Although I realize that some consumers aren't spending big bucks, even on small ticket items (such as gum, cold meds and hair spray), and that some are even skimping on prescription drugs, I don't think that the drugstore arena should be overlooked altogether. For a long-term perspective, my favorite is Walgreen (NYSE:WAG).
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The Case For Drugstores
From a longer-term point of view, drugstores in general could do extremely well. The primary reasons for this sector's long-term success lie in the aging domestic population and the large number of overweight people, which can lead to other health problems. However, I still think that the road ahead could be a bumpy one for Walgreen.
The Pros and the Cons
In the month of June, the company's comparable store sales were up 3.4%. Now that's not huge, but it is positive, and in this environment that is a plus. Walgreen also compares favorably to another big name, Rite Aid (NYSE:RAD). In fact, Rite Aid, saw its same-store sales numbers decline by 0.6% in June. (Same store sales is one of the metrics used to analyze retail socks, learn more in our article Analyzing Retail Stocks.)
However, it's not all good news for Walgreen when it comes to the near term. For example, a quick look at the earnings estimate trend reveals that the company's estimate for this year has actually come down a nickel over the last 30 days from $2.05 to $2. That's hardly the company's death knell, but it shouldn't be overlooked. In comparison, the estimate for Rite Aid for the current year has gone from a loss of 42 cents to a loss of 46 cents over the last 30 days. And the average estimate for the current year for CVS (NYSE:CVS) has stayed level at $2.45 over the last 30 days. Meanwhile, the estimate for the current year for Wal-Mart (NYSE:WMT), which fills prescriptions and sells a lot of the same merchandise as the drugstores, is at $3.54 a share, where it was 30 days ago. Finally, the estimate for Target (NYSE:TGT) for the current year is at $2.83.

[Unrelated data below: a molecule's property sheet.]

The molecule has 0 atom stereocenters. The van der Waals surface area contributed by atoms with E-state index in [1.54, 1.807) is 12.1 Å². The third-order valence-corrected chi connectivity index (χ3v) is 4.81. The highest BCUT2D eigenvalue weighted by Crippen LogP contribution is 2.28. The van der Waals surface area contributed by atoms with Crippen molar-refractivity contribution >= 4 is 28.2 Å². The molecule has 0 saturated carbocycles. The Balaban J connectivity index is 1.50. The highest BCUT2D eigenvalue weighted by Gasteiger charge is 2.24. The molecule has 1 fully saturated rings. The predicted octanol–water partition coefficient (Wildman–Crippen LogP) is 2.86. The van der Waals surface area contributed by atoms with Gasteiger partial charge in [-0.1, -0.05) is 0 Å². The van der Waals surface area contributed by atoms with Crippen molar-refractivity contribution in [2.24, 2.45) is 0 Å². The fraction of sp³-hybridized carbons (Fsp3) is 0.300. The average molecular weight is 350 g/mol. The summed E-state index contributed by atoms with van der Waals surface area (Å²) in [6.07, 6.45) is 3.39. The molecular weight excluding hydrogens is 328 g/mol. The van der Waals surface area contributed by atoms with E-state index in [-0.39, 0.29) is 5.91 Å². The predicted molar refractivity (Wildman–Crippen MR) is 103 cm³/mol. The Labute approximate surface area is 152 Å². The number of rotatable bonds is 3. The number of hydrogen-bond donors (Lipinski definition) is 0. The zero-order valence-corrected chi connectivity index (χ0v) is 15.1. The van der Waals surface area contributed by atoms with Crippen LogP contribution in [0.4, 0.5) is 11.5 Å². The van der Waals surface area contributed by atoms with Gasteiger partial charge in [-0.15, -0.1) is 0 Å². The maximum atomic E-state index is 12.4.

I think it's also important to mention that Walgreen trades at about 14.8 times this year's estimate, which isn't too outrageous given what I perceive to be its longer-term prospects. However, given the estimate trend and an extremely fickle consumer in the coming six months or so, the company is not as cheap as I'd like right now. Ideally, I'd like to hop aboard at around 12 times the current year estimate (a $2 profit), which would imply a price in the mid-$20 range.
Possible Changes in the Near-Term
If evidence emerges that our economy is indeed headed for that highly elusive V-shaped recovery, I might be more bullish on the stock. I'd also like to see insiders aggressively buying in the open market. While insider buying is no guarantee of future success, it would make me feel more comfortable with this as an entry point. (Insider transactions can reveal much about a stock, learn more in our article Keeping an Eye on the Activities of Insiders and Institutions.)
Long-term I'm still a bull on the drugstores and Walgreen is at the top my favorites list. However, I do want to point out that the near-term could be quite bumpy and that it's possible there could end up being a better entry point down the road.